NCAA Football Making Final Coaches’ Poll Secret

In the patchwork quilt of subjectivity that makes up the BCS, perhaps the most bizarre aspect is the coaches’ poll. While on one hand, it seems like coaches would be most qualified to judge the merit of one team over another, realistically, there’s no one coach or coaching staff who knows enough about the entire college football landscape to put together a good Top 25 without just pulling a “they’re high in the AP so whatever.”

Stalin Would Have Loved the BCS
(Is a comparison to Stalinist Russia just a little bit over the top? NYET, COMRADE!)

More importantly, the poll’s presence leaves the BCS selection process open to the undue influence of a handful of malicious coaches sandbagging a team out of contention. To that end, the USA TODAY has been publishing final coaches’ polls, eliminating any incentive to do so (unless a hypothetical coach really wants to spend time explaining to ESPN why he put Southern Cal at #22). So hey, glasnost’s working well, right? Great, let’s get rid of it!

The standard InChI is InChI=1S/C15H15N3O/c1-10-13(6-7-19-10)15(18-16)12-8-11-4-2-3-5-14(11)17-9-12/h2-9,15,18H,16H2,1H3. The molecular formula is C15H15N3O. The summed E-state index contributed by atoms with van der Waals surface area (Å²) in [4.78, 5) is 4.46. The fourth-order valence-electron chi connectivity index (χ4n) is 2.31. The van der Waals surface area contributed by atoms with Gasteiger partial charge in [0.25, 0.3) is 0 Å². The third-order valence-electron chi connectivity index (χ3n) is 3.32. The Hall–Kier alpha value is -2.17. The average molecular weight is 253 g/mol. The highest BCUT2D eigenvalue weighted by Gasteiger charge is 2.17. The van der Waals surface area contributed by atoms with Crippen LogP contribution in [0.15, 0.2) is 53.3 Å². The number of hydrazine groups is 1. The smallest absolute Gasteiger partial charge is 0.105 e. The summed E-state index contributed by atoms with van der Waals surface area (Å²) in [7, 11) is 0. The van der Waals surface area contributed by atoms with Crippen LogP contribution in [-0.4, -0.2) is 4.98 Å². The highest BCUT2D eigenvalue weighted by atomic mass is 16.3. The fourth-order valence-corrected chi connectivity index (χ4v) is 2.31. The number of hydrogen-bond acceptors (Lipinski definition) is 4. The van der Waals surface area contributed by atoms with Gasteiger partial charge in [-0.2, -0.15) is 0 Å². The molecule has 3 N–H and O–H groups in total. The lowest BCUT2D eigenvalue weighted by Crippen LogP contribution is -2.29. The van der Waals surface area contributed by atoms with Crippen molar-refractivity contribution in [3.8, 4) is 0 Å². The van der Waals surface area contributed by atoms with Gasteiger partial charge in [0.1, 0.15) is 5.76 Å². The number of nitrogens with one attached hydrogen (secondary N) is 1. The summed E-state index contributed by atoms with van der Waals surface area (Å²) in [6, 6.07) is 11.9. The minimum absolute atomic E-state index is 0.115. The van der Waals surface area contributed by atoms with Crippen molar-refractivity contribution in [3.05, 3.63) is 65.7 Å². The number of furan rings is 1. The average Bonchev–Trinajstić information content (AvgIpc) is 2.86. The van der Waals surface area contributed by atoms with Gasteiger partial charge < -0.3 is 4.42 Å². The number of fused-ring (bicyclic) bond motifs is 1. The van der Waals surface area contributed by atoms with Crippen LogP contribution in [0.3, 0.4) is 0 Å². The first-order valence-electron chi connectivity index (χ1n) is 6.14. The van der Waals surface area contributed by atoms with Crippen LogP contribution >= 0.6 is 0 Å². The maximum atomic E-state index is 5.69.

In a perplexing move, starting in 2010, the AFCA (American Football Coaches’ Association) is reclassfying its Coaches Poll, even though–ever so shockingly–no coaches are willing to outright endorse secret ballots:

Even [Steve] Spurrier has no problem with revealing his vote.

“I thought that we would stay public on that last vote,” he said. “I sort of think we ought to stay public, you know. It keeps everybody pretty honest.”

Others agreed. Kentucky coach Rich Brooks said that the vote “maybe has a little more validity if it’s not protected, if it’s open.”

Georgia’s Mark Richt supports oversight but not necessarily in the public domain.

“As long as somebody can look at it and make sure there aren’t any wild discrepancies to manipulate that final vote, I can live with it being hidden,” he said.

What’s more, the notion of a “Top 25″ itself is at risk:

As a result of the Gallup World Poll study, the AFCA said it will also consider reducing the number of ranked teams to 10 or 15.

That Gallup World Poll study was commissioned by the AFCA to review all procedures in the poll, but even though Gallup is, according to Vanderbilt head coach Bobby Johnson, “the foremost authority on taking polls,” I think it’s safe to say that changing the rankings from anything other than 25 is straight heresy, homey. Even 24 or 26, we just can’t handle. It has to be 25. HAS TO. WE CAN’T HANDLE THAT KIND OF CHANGE.